A Pictorial Glimpse of Honda Trucks Through the Years
The T360 utilized a 356 cc AK250E series DOHC inline-four cylinder motor also used in the Honda S360 roadster model, with which it likewise shared the chassis. The mid-mounted unit moved the pickup to a top speed of 100 km/h (62 mph). The motor produced 30 hp (22 kW) at 8,500 rpm, mirroring Honda's motorcycle legacy. 108,920 T360s were manufactured from 1963 through August 1967, every single one painted "May Blue". It has a wraparound clamshell-style hood which keeps the headlights in place when opened.
The comparable yet to larger
Honda T500 utilized a 38 hp (28 kW) 531 cc rendition of the motor, excluding it from the
Kei auto class. The T500, was announced in September 1964, was for the most part proposed for export markets. Its motor conveyed high in the rev area (maximum power was achieved at 7,500 rpm, with a 9,000 rpm redline) and was a marginally downtuned variant of the one mounted in the Honda S500 sports car. Top speed was 105 km/h (65 mph). 10,226 T500s were manufactured from 1964 through November 1967, and every one was painted "Greenery Green". Beside the different color and motor, the T500 was 20 cm longer (all of it behind the rear axle), as its general length was not governed by the Kei regulations. Another minor difference was the area for license plates was bigger than those of a Kei automobile, and also a larger 400 kg (882 lb) load capacity.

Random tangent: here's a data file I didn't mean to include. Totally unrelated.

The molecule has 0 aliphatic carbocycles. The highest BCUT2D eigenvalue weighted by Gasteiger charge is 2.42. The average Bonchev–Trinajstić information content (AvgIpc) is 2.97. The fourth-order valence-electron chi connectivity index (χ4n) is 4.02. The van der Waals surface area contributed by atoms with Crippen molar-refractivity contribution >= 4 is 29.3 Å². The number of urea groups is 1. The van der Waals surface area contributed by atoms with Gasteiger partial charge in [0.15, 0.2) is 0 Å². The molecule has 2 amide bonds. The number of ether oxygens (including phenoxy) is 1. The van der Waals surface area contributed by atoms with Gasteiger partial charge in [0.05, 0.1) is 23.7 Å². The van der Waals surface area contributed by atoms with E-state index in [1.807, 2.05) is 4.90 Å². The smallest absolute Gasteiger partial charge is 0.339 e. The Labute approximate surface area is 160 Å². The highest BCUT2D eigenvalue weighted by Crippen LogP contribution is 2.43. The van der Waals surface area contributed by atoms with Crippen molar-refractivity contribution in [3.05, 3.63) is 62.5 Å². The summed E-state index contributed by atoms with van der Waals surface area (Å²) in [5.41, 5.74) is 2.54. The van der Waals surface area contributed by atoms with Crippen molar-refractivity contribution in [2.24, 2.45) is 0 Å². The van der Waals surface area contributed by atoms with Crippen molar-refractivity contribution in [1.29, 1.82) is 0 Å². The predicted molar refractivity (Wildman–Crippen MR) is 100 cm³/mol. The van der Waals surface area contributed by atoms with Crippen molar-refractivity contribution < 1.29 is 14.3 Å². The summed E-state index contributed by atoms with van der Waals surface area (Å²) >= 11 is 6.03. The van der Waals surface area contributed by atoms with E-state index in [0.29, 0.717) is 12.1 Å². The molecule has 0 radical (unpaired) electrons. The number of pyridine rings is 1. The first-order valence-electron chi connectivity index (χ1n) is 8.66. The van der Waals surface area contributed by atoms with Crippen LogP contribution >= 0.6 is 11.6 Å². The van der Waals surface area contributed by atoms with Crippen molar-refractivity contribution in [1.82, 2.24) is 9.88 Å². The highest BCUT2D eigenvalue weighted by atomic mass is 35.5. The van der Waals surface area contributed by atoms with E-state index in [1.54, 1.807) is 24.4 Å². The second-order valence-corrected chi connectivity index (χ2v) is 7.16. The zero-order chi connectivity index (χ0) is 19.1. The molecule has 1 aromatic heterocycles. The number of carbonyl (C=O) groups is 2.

The T360 was manufactured as a traditional rear wheel drive truck, a flatbed (the T360F), flatbed with fold down sides (the T360H), and as a van (the T360V). There was additionally a form of the T360 called the "Snow Crawler", furnished with tracked drive units at the back. Because of its cost, the Snow Crawler remained a rare notwithstanding its convenience in certain areas of northern Japan. The T500 was produced either with a regular pickup body (T500), or with the fold down sides flatbed, this time with the "F" suffix; labeled the T500F.
Honda T360 Truck
1971 Honda 600 Truck
The Honda Ridgeline is a sport utility truck. The unibody construction, features independent suspension, a flat load floor, a double action tailgate, an In-Bed Trunk, all-wheel drive — and additionally front-wheel drive for select 2017 US versions—, and is only available in a crewcab short bed design, dissimilar to most pickups. It was released for sale in March 2005 as a 2006 model and initially manufactured by Honda of Canada until 2008 when the assembly was relocated to Honda of Alabama. Production of the original Honda Ridgeline wound down in mid-2014. Despite its low sales units, the Ridgeline was one of the more profitable Honda vehicles In 2013, Honda reported that an redesigned second era Ridgeline would be built and following a two year generation rest, in late June of 2016, a recently updated Ridgeline was available as a 2017 model year vehicle.
In a statement by Honda, the Ridgeline was not intended to take sales from the more customary pickups sold in the U.S., yet was produced to "provide the 18% of Honda owners who also have pickups an opportunity to make their garages a Honda-only area". The original Ridgeline was a remarkably built vehicle with just 7% of its parts shared with Honda's worldwide light truck platform and 5% of it's exterior components shared. Its powertrain is similar to the one in the 2006 Acura MDX although was vigorously modified for towing and hauling The second era Ridgeline adopted an alternate engineering, taking after the 2016 Honda Pilot and changing the parts important to support truck type activities, while keeping the features that made the original Ridgeline unique.
2006 Honda Ridgeline RTS
2017 Honda Ridgeline
Honda Trucks Through the Years
Reviewed by Gene Wright on